An Introduction to Woodworking: Joinery
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An Introduction to Woodworking: Joinery

One of the hardest skills to learn for the novice woodworker is how to make good solid joints. The success or failure of any woodworking project hinges on the woodworker's ability to join the pieces together to form solid joints. This skill is known as joinery. The best approach to learning joinery is the hands on approach. The project described in this article will allow you to master the most common of all joinery techniques, the forming of Butt Joints, mitered joints and lap joints.

One of the hardest skills to learn for the novice woodworker is how to make good solid joints. The success or failure of any woodworking project hinges on the woodworker's ability to join the pieces together to form solid joints. This skill is known as joinery. The best approach to learning joinery is the hands on approach. The project described in this article will allow you to master the most common of all joinery techniques, the forming of Butt Joints, mitered joints and lap joints.

There are many different type of traditional wood joints to be learned and mastered. Those joints can be classified as:

  • Butt Joint, joints which are formed when one piece of wood is simply butted up against another piece. These joints are the weakest of all joints, but they are also the easiest to make, so we will start out with a project that uses this type of joinery.
  • Mitered Joints are similar to Butt Joints and almost as easy to make except they require the ends of the pieces to be joined to be cut at 45 degree angles rather than at a 90 degree angle.
  • Lap Joints are still more advanced and require the ends of the pieces to be cut in such a way that the pieces actually overlap one another.
  • Box Joints, which are also called “Finger Joints”, found in box construction, are made by cutting notches in the ends of the boards to be joined to form multiple over lapping joints.
  • Dovetail Joints are similar to Box Joints except that the sides of the fingers are cut at an angle so the two pieces being joined actually interlock because of the diagonal cuts of the overlapping pieces.
  • Dado Joints are joints that are formed by cutting a slot across the grain of one of the pieces using a Dado Blade Set on a table saw or with a router. The second piece then fits in this groove, sitting perpendicular to the first piece.
  • Groove Joint is the same as a Dado Joint except that the groove is with the grain instead of across the grain.
  • Tongue and groove joints are similar to the Dado Joint and the Groove joint except that there is a groove cut in one piece not quite the width of the thickness of the second piece. A tongue is formed on the end of the second piece by removing wood from both the top and bottom surfaces. These joints are also sometime referred to as “Spline Joints.”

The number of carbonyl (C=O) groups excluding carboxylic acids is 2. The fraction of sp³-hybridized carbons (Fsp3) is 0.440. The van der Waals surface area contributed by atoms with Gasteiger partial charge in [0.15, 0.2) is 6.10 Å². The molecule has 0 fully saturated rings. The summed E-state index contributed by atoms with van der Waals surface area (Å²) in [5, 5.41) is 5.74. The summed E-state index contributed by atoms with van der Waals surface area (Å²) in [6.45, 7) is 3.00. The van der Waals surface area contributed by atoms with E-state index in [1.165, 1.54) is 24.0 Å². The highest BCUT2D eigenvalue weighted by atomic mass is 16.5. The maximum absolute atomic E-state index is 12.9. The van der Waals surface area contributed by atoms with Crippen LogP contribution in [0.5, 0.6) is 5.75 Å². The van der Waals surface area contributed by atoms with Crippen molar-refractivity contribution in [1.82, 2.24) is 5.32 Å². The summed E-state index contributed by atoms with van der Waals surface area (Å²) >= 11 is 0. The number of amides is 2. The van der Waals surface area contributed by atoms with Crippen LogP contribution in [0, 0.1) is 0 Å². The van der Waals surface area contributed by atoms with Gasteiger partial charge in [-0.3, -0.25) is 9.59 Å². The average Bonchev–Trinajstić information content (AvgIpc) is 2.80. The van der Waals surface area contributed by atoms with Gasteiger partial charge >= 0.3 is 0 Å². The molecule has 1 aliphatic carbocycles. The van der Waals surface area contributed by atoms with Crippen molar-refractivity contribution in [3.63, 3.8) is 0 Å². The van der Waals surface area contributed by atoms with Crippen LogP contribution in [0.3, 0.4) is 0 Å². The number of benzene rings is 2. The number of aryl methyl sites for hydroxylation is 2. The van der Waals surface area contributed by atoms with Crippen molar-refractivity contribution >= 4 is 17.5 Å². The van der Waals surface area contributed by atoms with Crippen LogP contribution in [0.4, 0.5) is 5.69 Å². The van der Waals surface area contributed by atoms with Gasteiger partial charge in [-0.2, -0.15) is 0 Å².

• Mortice and Tenon Joints are formed by cutting a stub on the end of one piece which fits in a hole cut in the second piece. The mortice and tenon joint is the hallmark of Frame and Panel construction and of Mission Style Furniture construction.

The strength of these joints increase as you progress up the list as does the skill required to make them increases.

The Hands-On Approach to Learning

There are several different ways to learn joinery. One approach has the student simply making the joints over and over again until they have mastered the joint. It is a time proven method that works in the traditional vocational school environment, but for the hobbyist, I prefer the approach that teaches the skill set while allowing the hobbyist to produce something like this dog feeding station.

The Canine Cafe

The Canine Cafe is an easy project even for the beginner and your handiwork will be loved by your canine buddies. I actually found the plans for this project in an issue of Handy Magazine so I am not going to explain how to build it here, Handy does a much better job than I could in the space available to me here. You can access the plans and step by step instructions in pdf format by clicking here. I have built several of these Canine Cafes to give as gifts. Why not build one for your canine companions?

 

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Comments (7)

It could work as a Kitty Cafe too!

I wanted to ask you a question, but my questions are reduced so I cannot. Thank you for your great article.

What wonderful points of education. My husband loves woodworking, I am pointing him to this article. Thank you Jerry. 

I vote for the kitty cafe!  You explained this very well but it's not something I'd try.  I'm out of votes (recommendations) as I guess we're only getting 4 now.

This is an important piece. My dad was a jack of all trades. He built 3 houses in my lifetime. I helped him sometimes.

Excellent article, Jerry, wish I had more aglity to work with my hands more. Was always jealous of the kids in Public School who had woodworking. Catholic School did not provide these things!

Another winning article, my freind.

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